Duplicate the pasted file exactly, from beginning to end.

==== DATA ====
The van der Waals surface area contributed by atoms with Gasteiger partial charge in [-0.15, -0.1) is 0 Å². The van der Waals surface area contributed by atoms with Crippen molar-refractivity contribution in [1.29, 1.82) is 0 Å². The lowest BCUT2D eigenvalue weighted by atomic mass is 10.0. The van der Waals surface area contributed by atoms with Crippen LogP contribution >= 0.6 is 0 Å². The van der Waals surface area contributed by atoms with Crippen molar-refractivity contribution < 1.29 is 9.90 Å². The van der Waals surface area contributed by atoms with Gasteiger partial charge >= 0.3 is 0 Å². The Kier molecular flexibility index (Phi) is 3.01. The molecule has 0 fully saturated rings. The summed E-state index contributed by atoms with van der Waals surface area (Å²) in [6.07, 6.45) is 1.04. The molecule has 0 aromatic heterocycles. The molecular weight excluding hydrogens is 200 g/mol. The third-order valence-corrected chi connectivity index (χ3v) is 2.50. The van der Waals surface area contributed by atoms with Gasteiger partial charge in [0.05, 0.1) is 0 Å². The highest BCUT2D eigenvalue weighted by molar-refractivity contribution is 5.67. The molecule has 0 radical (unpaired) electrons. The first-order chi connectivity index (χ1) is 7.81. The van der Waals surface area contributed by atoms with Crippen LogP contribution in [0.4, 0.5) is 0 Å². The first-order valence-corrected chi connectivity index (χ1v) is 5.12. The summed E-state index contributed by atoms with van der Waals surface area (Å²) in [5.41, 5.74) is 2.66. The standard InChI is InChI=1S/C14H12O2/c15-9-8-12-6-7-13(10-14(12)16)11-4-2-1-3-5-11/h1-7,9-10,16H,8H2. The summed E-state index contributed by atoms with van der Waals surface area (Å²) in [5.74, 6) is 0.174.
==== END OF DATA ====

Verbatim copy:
The van der Waals surface area contributed by atoms with Gasteiger partial charge in [-0.15, -0.1) is 0 Å². The van der Waals surface area contributed by atoms with Crippen molar-refractivity contribution in [1.29, 1.82) is 0 Å². The lowest BCUT2D eigenvalue weighted by atomic mass is 10.0. The van der Waals surface area contributed by atoms with Crippen LogP contribution >= 0.6 is 0 Å². The van der Waals surface area contributed by atoms with Crippen molar-refractivity contribution < 1.29 is 9.90 Å². The van der Waals surface area contributed by atoms with Gasteiger partial charge >= 0.3 is 0 Å². The Kier molecular flexibility index (Phi) is 3.01. The molecule has 0 fully saturated rings. The summed E-state index contributed by atoms with van der Waals surface area (Å²) in [6.07, 6.45) is 1.04. The molecule has 0 aromatic heterocycles. The molecular weight excluding hydrogens is 200 g/mol. The third-order valence-corrected chi connectivity index (χ3v) is 2.50. The van der Waals surface area contributed by atoms with Gasteiger partial charge in [0.05, 0.1) is 0 Å². The highest BCUT2D eigenvalue weighted by molar-refractivity contribution is 5.67. The molecule has 0 radical (unpaired) electrons. The first-order chi connectivity index (χ1) is 7.81. The van der Waals surface area contributed by atoms with Crippen LogP contribution in [0.4, 0.5) is 0 Å². The first-order valence-corrected chi connectivity index (χ1v) is 5.12. The summed E-state index contributed by atoms with van der Waals surface area (Å²) in [5.41, 5.74) is 2.66. The standard InChI is InChI=1S/C14H12O2/c15-9-8-12-6-7-13(10-14(12)16)11-4-2-1-3-5-11/h1-7,9-10,16H,8H2. The summed E-state index contributed by atoms with van der Waals surface area (Å²) in [5.74, 6) is 0.174.